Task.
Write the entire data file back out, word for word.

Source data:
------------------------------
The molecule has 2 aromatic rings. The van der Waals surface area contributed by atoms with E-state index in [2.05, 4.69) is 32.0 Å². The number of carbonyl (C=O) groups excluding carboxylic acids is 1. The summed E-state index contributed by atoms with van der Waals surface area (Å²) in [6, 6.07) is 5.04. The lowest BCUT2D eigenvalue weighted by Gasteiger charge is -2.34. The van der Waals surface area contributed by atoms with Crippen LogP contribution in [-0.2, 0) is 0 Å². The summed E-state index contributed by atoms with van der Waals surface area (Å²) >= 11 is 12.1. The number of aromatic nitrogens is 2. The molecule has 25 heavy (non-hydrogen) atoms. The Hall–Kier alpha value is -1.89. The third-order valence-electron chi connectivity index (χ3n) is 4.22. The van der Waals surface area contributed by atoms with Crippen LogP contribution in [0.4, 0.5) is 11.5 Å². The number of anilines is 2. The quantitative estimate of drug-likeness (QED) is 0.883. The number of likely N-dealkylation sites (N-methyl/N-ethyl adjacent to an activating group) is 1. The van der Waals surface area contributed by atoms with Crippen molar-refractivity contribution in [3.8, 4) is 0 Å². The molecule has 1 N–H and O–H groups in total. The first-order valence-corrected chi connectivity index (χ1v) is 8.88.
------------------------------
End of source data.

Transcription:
The molecule has 2 aromatic rings. The van der Waals surface area contributed by atoms with E-state index in [2.05, 4.69) is 32.0 Å². The number of carbonyl (C=O) groups excluding carboxylic acids is 1. The summed E-state index contributed by atoms with van der Waals surface area (Å²) in [6, 6.07) is 5.04. The lowest BCUT2D eigenvalue weighted by Gasteiger charge is -2.34. The van der Waals surface area contributed by atoms with Crippen LogP contribution in [-0.2, 0) is 0 Å². The summed E-state index contributed by atoms with van der Waals surface area (Å²) >= 11 is 12.1. The number of aromatic nitrogens is 2. The molecule has 25 heavy (non-hydrogen) atoms. The Hall–Kier alpha value is -1.89. The third-order valence-electron chi connectivity index (χ3n) is 4.22. The van der Waals surface area contributed by atoms with Crippen LogP contribution in [0.4, 0.5) is 11.5 Å². The number of anilines is 2. The quantitative estimate of drug-likeness (QED) is 0.883. The number of likely N-dealkylation sites (N-methyl/N-ethyl adjacent to an activating group) is 1. The van der Waals surface area contributed by atoms with Crippen molar-refractivity contribution in [3.8, 4) is 0 Å². The molecule has 1 N–H and O–H groups in total. The first-order valence-corrected chi connectivity index (χ1v) is 8.88.